A new report by Family Fund has found that more than half of older carers on low incomes raising a disabled child found it difficult to afford healthy food for themselves and their family at least once in the last 12 months.

Almost 40% of the older parent and carers who responded to our survey considered themselves to have a disability, chronic health condition or illness. Many respondents – 40% - also had additional caring responsibilities.

Some respondents reported getting into debt in order to buy healthy food, with over a third saying they had used credit cards and 39% saying they had not paid a bill.

"Stark contrast in quality of life"

Cheryl Ward, Chief Executive of Family Fund, said: “It is unacceptable that half the carers over 60 on low incomes who we surveyed cannot afford basic healthy food for themselves and their families.

“Almost 40% reported having a disability, chronic health condition or illness - research shows that it costs disabled adults £300 more each month to maintain their living standards and it’s three times more expensive to raise a child who is disabled compared with one who isn’t.

“There is a stark contrast in the quality of life and opportunities available to disabled children and their families, compared to those without disabilities.

“This is precisely why Family Fund is going beyond grant-making and investing in our information and support services, to help families access what they need to achieve the best possible standards of living and quality of life for themselves and their disabled or seriously ill children.”

Lucas’s story

12-year-old Lucas*, who has autism and ADHD, lives with his grandma, Deb*. He has complex food needs and relies on support with everyday activities such as washing and dressing, which is challenging for Deb who’s in her 60s and suffers from severe rheumatoid arthritis and osteoporosis.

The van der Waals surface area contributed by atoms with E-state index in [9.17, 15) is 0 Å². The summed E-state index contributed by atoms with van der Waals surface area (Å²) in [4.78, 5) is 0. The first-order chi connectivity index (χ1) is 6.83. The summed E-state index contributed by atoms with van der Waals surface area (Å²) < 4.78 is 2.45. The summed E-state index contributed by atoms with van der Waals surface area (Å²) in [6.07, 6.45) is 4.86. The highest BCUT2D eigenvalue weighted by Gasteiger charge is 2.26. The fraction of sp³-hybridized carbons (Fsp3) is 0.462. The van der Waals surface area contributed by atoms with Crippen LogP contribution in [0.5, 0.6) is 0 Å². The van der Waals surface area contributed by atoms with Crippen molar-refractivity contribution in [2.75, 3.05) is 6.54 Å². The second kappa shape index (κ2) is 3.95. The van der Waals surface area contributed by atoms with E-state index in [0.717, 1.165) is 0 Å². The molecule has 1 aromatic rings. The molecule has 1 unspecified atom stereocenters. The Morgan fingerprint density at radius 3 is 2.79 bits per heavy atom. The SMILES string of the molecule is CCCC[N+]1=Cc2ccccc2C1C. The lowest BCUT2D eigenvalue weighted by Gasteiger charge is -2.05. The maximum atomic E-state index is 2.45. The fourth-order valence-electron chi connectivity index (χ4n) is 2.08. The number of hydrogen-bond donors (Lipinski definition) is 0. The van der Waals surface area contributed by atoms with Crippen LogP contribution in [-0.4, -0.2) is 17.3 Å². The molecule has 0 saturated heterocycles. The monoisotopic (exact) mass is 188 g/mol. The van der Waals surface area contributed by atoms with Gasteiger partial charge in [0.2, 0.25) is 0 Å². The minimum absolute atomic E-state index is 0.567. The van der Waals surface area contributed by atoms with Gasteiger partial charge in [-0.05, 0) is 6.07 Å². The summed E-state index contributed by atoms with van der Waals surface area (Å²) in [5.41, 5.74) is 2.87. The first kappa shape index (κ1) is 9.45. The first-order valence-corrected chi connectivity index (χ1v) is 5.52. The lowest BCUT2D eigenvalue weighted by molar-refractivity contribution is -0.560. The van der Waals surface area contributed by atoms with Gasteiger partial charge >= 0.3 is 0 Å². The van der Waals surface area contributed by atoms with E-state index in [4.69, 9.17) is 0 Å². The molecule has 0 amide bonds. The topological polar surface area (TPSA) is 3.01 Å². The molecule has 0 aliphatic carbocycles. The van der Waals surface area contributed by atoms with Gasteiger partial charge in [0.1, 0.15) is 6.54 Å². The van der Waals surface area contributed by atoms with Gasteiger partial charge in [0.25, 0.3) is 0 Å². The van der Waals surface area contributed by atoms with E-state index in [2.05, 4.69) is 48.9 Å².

“Lucas’ conditions mean he has very specific, restrictive behaviours that affect all areas of his life, including eating. His autism restricts him to two or three ‘beige’ foods which have to be the same brand and have minimal taste, texture and colour. 

“Like other children with autism, he has a sensitive gut and strictly needs dairy-free, gluten-free and Casein-free food, which is costly.

"For example, gluten-free bread costs around three times as much- £2.24 for 11 slices, but buying it helps his concentration, his weight, his bowel movements and his energy levels – he’ll do more sports which he loves and says, ‘my body feels good’.

"I’ll borrow money or go without myself to afford it, because his health and happiness come first.

"I’ve always worked which I'd enjoyed, but he needs to be looked after full time. I use the support we receive from Family Fund so he can have a holiday each year. I’d never be able to give him this on my own, and it’s the highlight of his year.”

The findings have been shared with the All Party Parliamentary Group (APPG) on hunger for their inquiry into how hunger and malnourishment are affecting older people.

(*Names changed to protect family’s privacy.)

Download the report here.

Find out how Family Fund supports families on low incomes raising disabled or seriously ill children here.